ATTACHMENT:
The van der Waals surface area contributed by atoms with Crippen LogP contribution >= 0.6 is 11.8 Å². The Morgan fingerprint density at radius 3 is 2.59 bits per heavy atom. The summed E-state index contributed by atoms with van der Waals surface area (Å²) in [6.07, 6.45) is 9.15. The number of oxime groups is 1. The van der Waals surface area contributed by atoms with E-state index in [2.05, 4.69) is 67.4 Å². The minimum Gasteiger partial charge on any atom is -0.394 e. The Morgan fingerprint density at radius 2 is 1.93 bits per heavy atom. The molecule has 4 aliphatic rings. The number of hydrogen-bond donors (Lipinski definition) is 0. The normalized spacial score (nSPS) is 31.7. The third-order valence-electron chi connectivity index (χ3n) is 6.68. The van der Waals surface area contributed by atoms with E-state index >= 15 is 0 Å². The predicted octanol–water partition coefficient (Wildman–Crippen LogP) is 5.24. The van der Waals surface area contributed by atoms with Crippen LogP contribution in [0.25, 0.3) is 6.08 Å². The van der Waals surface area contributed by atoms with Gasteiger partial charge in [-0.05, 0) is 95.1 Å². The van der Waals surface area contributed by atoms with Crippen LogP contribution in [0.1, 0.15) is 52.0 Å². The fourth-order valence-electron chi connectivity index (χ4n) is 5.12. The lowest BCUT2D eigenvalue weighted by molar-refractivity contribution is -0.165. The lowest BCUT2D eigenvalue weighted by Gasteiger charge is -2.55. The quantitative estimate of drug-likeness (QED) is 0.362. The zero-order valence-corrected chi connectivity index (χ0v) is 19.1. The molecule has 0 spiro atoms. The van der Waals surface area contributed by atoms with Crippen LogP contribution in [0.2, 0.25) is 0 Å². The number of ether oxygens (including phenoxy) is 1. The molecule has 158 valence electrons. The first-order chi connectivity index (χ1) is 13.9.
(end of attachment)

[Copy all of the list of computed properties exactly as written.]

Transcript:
The van der Waals surface area contributed by atoms with Crippen LogP contribution >= 0.6 is 11.8 Å². The Morgan fingerprint density at radius 3 is 2.59 bits per heavy atom. The summed E-state index contributed by atoms with van der Waals surface area (Å²) in [6.07, 6.45) is 9.15. The number of oxime groups is 1. The van der Waals surface area contributed by atoms with E-state index in [2.05, 4.69) is 67.4 Å². The minimum Gasteiger partial charge on any atom is -0.394 e. The Morgan fingerprint density at radius 2 is 1.93 bits per heavy atom. The molecule has 4 aliphatic rings. The number of hydrogen-bond donors (Lipinski definition) is 0. The normalized spacial score (nSPS) is 31.7. The third-order valence-electron chi connectivity index (χ3n) is 6.68. The van der Waals surface area contributed by atoms with E-state index >= 15 is 0 Å². The predicted octanol–water partition coefficient (Wildman–Crippen LogP) is 5.24. The van der Waals surface area contributed by atoms with Crippen LogP contribution in [0.25, 0.3) is 6.08 Å². The van der Waals surface area contributed by atoms with Gasteiger partial charge in [-0.05, 0) is 95.1 Å². The van der Waals surface area contributed by atoms with Crippen LogP contribution in [0.1, 0.15) is 52.0 Å². The fourth-order valence-electron chi connectivity index (χ4n) is 5.12. The lowest BCUT2D eigenvalue weighted by molar-refractivity contribution is -0.165. The lowest BCUT2D eigenvalue weighted by Gasteiger charge is -2.55. The quantitative estimate of drug-likeness (QED) is 0.362. The zero-order valence-corrected chi connectivity index (χ0v) is 19.1. The molecule has 0 spiro atoms. The van der Waals surface area contributed by atoms with Crippen LogP contribution in [0.2, 0.25) is 0 Å². The number of ether oxygens (including phenoxy) is 1. The molecule has 158 valence electrons. The first-order chi connectivity index (χ1) is 13.9.